Spotted a two-run lead, Gomber didn't bend until Eugenio Suarez's game-tying homer in the seventh, which followed Joey Votto's clean single to right a batter before to break up his no-hit bid. Gomber and Poncedeleon became the first pair of rookie teammates to carry consecutive no-hitters into the seventh since 1964.

"Pretty cool, huh?" Gomber said. "I was talking to Ponce about it, and he said, 'Go do it.' I said, 'I'm probably not going to take a no-hitter into the sixth.'"

After Bud Norris spoiled Poncedeleon's debut a night before, the Cards typically leaky 'pen wiggled through 4 2/3 scoreless frames to ensure Gomber's effort didn't go for naught. Fowler followed Tommy Pham's one-out single in the 11th with a line-drive shot into the bleachers in right off Amir Garrett. It was Fowler's second of the year as a right-handed batter and first to the opposite field from either side. Norris rebounded to notch his 19th save, putting the Cardinals back a game above .500.

Video: STL@CIN: Norris picks up save in extra-innings win

"Especially after last night, it's a boost for the morale of this squad," Fowler said. "Guys have been battling, and we've been looking for that big hit. It's awesome to be able to get it."

MOMENTS THAT MATTERED
A perfectly-executed bunt play kept the Cardinals alive in the 10th, after Sam Tuivailala allowed the first two batter to reach to open the frame. That set up a sacrifice bunt situation for Reds catcher Curt Casali, who bounced Tuivailala's offering off the plate and into a charging Yairo Munoz's glove. Following Yadier Molina's aggressive call, Munoz spun without hesitation to get the lead runner at third. Two harmless flyouts defused the scoring threat soon after.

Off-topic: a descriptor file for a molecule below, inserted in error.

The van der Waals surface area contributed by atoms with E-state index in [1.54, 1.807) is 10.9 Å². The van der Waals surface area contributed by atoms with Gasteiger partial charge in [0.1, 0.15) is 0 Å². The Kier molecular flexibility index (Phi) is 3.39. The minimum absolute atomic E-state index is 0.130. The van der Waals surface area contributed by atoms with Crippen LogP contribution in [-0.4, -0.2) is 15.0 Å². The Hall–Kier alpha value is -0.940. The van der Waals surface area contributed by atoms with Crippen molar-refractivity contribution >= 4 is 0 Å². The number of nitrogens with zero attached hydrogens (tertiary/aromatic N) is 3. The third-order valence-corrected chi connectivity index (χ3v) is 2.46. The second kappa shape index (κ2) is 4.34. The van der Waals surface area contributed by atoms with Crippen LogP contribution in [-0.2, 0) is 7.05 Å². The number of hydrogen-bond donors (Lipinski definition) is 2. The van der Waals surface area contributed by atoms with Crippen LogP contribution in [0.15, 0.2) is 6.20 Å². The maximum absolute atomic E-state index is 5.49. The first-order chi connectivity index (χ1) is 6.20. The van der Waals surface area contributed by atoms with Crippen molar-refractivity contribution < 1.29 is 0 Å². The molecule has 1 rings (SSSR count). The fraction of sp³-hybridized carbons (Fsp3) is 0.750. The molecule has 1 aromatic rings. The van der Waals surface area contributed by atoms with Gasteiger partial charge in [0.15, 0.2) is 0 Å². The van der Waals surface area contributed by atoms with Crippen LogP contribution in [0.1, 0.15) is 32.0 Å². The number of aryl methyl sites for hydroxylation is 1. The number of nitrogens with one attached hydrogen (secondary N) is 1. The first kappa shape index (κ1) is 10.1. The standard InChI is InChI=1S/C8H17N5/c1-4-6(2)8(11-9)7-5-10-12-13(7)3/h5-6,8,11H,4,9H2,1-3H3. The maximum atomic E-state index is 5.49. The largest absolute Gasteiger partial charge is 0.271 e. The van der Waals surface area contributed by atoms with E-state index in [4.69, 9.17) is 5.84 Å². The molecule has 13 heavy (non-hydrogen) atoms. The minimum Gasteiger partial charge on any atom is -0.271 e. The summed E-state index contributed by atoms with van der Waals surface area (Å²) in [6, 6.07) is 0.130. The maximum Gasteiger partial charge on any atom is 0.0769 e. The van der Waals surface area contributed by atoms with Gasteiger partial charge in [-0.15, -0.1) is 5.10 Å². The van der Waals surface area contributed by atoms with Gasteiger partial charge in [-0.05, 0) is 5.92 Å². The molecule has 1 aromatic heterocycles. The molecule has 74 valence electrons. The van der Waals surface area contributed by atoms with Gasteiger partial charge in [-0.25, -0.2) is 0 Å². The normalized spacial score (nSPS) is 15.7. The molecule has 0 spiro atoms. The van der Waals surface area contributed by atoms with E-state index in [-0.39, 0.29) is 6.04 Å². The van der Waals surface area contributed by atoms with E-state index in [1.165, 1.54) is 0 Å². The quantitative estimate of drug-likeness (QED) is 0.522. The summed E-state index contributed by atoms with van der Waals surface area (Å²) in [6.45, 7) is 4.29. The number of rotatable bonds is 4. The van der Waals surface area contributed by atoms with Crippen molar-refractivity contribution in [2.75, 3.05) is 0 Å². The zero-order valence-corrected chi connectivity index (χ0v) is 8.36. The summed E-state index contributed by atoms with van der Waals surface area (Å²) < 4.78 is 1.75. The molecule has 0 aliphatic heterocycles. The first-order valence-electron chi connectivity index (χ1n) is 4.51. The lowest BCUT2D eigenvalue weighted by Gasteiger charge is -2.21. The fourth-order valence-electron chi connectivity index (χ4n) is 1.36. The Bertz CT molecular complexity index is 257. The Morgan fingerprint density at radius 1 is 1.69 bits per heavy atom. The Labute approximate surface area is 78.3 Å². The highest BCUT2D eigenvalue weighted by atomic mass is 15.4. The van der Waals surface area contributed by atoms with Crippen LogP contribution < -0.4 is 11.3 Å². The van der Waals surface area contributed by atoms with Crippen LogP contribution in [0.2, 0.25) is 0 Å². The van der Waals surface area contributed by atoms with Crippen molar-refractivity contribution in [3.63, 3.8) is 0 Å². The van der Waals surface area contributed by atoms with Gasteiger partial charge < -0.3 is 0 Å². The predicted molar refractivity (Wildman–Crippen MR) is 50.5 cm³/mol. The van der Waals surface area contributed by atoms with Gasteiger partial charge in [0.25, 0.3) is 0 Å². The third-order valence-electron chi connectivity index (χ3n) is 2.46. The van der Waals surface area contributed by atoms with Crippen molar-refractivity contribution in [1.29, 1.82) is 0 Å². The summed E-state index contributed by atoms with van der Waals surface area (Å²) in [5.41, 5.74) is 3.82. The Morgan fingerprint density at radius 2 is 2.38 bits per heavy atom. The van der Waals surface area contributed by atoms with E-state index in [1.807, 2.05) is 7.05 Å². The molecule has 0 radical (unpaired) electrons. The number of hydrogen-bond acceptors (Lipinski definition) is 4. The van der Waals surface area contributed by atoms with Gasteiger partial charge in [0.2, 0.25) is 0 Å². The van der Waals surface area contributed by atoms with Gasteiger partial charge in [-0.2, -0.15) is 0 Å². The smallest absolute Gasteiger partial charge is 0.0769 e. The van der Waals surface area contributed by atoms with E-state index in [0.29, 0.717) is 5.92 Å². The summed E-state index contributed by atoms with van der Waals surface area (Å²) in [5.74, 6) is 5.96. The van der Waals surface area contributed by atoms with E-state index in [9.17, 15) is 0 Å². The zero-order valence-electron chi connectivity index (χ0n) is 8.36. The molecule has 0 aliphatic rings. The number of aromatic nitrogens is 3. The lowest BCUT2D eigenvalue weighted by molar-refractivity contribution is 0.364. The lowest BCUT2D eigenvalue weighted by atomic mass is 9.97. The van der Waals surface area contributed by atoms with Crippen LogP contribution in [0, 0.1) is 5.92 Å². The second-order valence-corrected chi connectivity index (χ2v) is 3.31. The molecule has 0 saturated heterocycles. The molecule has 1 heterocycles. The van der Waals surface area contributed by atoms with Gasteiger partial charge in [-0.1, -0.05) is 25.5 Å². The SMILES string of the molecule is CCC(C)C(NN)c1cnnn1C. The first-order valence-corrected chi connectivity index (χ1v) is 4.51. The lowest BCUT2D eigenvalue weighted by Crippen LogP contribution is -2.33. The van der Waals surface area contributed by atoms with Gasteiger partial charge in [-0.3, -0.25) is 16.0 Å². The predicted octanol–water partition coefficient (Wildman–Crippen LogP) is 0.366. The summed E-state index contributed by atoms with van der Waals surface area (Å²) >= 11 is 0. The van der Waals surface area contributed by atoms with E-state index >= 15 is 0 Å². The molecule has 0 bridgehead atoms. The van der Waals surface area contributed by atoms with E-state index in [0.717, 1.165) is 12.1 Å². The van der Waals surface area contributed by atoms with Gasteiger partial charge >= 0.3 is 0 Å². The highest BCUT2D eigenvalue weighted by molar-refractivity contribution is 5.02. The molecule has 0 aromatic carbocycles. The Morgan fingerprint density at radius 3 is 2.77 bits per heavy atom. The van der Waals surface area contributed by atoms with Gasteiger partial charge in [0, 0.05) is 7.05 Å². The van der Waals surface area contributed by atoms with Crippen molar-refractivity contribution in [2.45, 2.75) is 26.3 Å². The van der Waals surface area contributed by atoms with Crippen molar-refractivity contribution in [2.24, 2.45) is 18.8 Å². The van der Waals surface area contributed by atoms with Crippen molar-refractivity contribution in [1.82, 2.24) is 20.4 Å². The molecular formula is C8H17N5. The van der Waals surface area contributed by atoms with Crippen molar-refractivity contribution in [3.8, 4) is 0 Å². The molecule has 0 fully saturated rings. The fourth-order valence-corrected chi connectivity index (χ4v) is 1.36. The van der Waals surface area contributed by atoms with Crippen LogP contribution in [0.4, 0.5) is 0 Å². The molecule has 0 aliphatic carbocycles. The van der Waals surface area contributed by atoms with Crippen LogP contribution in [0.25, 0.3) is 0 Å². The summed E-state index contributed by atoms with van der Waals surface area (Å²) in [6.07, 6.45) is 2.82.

"Phenomenal play," Shildt said. "I told him after the game. I said, 'You won that game on that bunt play.'"

Video: STL@CIN: Reds nab Duvall at third, call confirmed

SOUND SMART
Even when he'd produced consistently from the right side of the plate during his career, Fowler's power rarely went to the opposite field. His home run Tuesday marked his first to right field as a right-handed batter since Aug. 19, 2015, when he took Daniel Norris deep as a member of the Cubs.

YOU GOTTA SEE THIS
Gomber lost his no-hit bid shortly after a bizarre interruption delayed the start of the seventh inning. In the middle of his Gomber's warmup pitches, a malfunction in one of Great American Ball Park's smoke detector units caused the stadium's fire alarms to accidentally go off. Sirens sounded and hazard lights flashed throughout the stadium, halting play for 7 1/2 minutes. Gomber retired his first hitter when play resumed, but allowed Votto's hit a batter later. The next hitter, Suarez, erased the Cards' lead.

Video: Must C Curious: Gomber loses no-no after fire alarm

"It wasn't a very favorable thing to have happen and at a very inconvenient time. Young, old, inexperienced, experienced, it breaks up the rhythm," Shildt said. "It was probably just one of those things, but pretty odd timing."

"I'm not going to blame giving up a home run on a delay," Gomber said.

HE SAID IT
"He's not on our Christmas card list right now." -- Shildt, on Suarez, who has hit game-tying home runs in both games of this series

Video: STL@CIN: Suarez ties game with 2-run home run in 7th

UP NEXT
The Cardinals will match some interesting history when they tab Jack Flaherty (4-4, 3.15 ERA) to start Wednesday's 11:35 a.m. CT finale from Great American Ball Park. Flaherty will become the Cards' third rookie starter in this three-game set. Wednesday will mark the first time they've used exclusively rookie starters in a three-game series since 1997, and the first time before rosters expand in September since 1959. Sal Romano (5-8, 5.19) will oppose for the Reds.

Joe Trezza is a reporter for MLB.com. Follow him on Twitter at @joetrezz.

St. Louis Cardinals, Dexter Fowler